So what does all this mean? I have hit personal milestones during my short time cycling, that when I started I didn't even consider as they were so far into the distance, they could never be achieved....could they?
50 km
100 miles
200km in 2 days
Alpe DHuez
Col du galibier
100 miles of alpine riding in 1 day
300km in 1 day
On schedule for completing 6,000km in a year
Not bad for someone who has been cycling for just 21 months.
The only problem I have is, what targets do I have for the next 1, 2, 5, 10, 30 years?
Whatever they are, I shall love every turn of the pedal, every bead of sweat, every scream from every sinew of quadriceps , and the sense of satisfaction and personal achievement will make the coldest, hardest, wettest , darkest ride, just a vehicle to make the ascent of an alpine col, with piercing blue skies, all the more enjoyable.
Sur la plaque!

Monday, 15 October 2012

Guiding the Uninitiated

What a truly momentous year it’s been for cycling in Britain. A World Champion, our first ever winner of ‘Le Tour’, as well as another dominant display in the Olympic Velodrome. However, it’s not the professionals that I find most encouraging, it’s more the way in which as a nation we seem to have been inspired to get on our bikes. I only need to think of my group of friends to demonstrate. People who looked upon me as some kind of lycra clad weirdo not all that long ago, have seen the light. BSOs have been sold at car boots, and in their place are machines that do justice to the bicycle.
This phenomenon has led to me feeling an added burden of responsibility.  Whilst I’d never consider myself as a cycling sensei, I take Rule #3 seriously and feel a great sense of duty to guide the uninitiated. Whether this be guidance on which machine will suit their needs, to the removal of dork discs, through to the correct way to build malted recovery beverage consumption into any ride. This is a serious business.
It’s all worth it though, and there’s no doubt that our society is stronger now than it’s ever been. Bikes have come and gone over the course of the year, and many great rides have been completed. I’m convinced that we’ve reached a critical mass and that things can only go from strength to strength in 2013.

Friday, 12 October 2012

Good Bye 30s, Hello 40!

Happy Birthday to ME!

There was only ever going to be one way to mark the completion of my fourth decade on our tiny planet, and that was to go and ride the bike which earlier in the year had had built to mark this occasion.
When we realised that the 2012 edition of the Rourke Cat & Fiddle Challenge ride was scheduled on the actual day of my 40th, it was a done deal and the entries were in. Routes were planned, hotels were booked, and loins girded. To make it a bit more of a challenge we’d decided to add the small matter of Mow Cop into our challenge to spice things up a little. We were also planning on riding up to the event the day before and making a weekend of it.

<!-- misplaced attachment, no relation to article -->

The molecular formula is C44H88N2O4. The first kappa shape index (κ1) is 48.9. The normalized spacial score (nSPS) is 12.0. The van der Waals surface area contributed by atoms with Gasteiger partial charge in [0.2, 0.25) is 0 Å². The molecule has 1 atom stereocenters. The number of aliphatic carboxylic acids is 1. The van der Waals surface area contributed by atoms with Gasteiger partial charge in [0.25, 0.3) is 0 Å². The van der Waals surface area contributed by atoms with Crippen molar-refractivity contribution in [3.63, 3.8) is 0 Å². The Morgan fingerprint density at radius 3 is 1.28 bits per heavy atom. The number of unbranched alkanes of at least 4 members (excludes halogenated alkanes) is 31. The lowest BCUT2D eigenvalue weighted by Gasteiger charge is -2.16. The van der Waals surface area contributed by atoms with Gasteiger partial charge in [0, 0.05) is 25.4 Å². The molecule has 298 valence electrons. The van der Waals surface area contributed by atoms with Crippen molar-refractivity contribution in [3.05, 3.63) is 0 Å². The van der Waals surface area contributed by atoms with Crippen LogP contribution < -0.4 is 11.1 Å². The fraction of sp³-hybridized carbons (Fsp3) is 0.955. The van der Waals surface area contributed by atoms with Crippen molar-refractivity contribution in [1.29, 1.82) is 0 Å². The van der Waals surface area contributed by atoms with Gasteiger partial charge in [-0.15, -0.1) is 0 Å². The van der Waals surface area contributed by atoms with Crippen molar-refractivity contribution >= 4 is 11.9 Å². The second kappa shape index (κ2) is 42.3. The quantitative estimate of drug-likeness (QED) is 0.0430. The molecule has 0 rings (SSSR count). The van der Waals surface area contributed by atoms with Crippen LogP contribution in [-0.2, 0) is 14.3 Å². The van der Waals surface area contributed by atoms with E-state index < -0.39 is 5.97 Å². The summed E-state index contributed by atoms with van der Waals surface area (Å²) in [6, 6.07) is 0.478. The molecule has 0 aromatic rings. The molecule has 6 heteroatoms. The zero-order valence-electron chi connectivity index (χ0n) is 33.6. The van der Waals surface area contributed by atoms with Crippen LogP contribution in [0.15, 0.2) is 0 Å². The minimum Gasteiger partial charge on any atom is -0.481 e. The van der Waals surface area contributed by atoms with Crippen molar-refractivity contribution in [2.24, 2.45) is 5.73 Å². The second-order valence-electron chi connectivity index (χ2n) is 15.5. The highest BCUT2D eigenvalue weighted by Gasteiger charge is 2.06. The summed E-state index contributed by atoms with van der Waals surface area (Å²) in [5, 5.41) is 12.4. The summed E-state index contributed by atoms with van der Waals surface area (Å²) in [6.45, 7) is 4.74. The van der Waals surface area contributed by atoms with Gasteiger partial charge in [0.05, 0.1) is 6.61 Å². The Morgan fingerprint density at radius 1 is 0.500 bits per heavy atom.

I’ve never considered myself to be righteous, but the sun certainly shone for us, and after a murky start the sun broke through and we were treated to a glorious day. The views were as spectacular as the route itself, and we enjoyed an awesome day in the saddle. This route provides plenty of climbing, along with some quite banzai downhill sections on the A53 running into Leek. Just about as fast as I want to go clad in lycra thank you very much.
Our second metric century ride of the weekend, it was time to head back to Shifnal for some much needed malted recovery beverage consumption. The curry which accompanied was as well deserved as it was delicious. It was a full on party as over 30 of us crammed into the Royal Bengal. The cycling theme was even in evidence on my birthday cake, as Julie P had decorated it with little bikes!
In what can only be described as another co-incidence perhaps my favourite local band, Hot Rod 55 were playing at Odfellows that evening too. So kids despatched to the babysitter, it was time to time to enjoy some excellent Salopian Oracle watching Rockabilly music at its best.
All in all, a truly outstanding day. Thanks to all those who helped to make the weekend such a memorable one, and especially to my long suffering wife, @ASL191, for working so hard to bring it all together……

Thursday, 4 October 2012

Iron Horses in Ironbridge

Uploaded from the Photobucket iPhone App
A Couple of Pompinos!

Being able to cycle to work is a real pleasure, but it’s all too easy for complacency to set in. The daily commute, even with a variety of usable routes, can become a bit of a ritual.
Today however, was one of those commutes that serves to remind me just how lucky I am. Inspired by @JohnnySanders adherence to the principle of N+1, a quick exchange of tweets and we were all set. An extended commute to work taking in the Ironbridge Gorge, and including the wonderfully named Jiggers Bank.
The weather was good as we rolled out of Shifnal, cold, but dry. As we dropped into the Gorge it was interesting to compare the two bikes we were riding. Two incarnations of that most versatile of bikes, The On-One Pompino. Whilst mine wears it’s battle scars well, John’s still has the shine of a new bike.
It seemed only right to take a picture under the Iron Bridge which gives this Gorge its name. What better way to celebrate glorious steel than to contrast our modern bikes against the world’s first iron bridge, built over 230 ago. The picture stop also gave us chance to take five ahead of the climb of Jiggers Bank. This isn’t a big deal under normal circumstances, but with only one gear at our disposal, it presented a more significant challenge.
It starts easily enough as you begin pass the YHA, and the real climbing starts as you pass through the traffic lights and go under the railway bridge. From here this climb is a series of false flats punctuated by sharp ramps. The changes of gradient, not to mention the single gear, make it almost impossible to establish a rhythm. This climb is one that saves its worst until last, and as I edge my way towards the top my legs are burning as I struggle to turn the gear. John’s just ahead locked in his own struggle with the hill.
As we reach the top, we take a few moments to reflect on the climb. It’s one we’ve both ridden numerous times in the past, but today’s ascent put a new spin on it. Alas, it was now after 8, and work beckoned. It was time for one last push through Telford, where we would be forced to the leave the wonderful simplicity of the bicycle behind. At least until home time……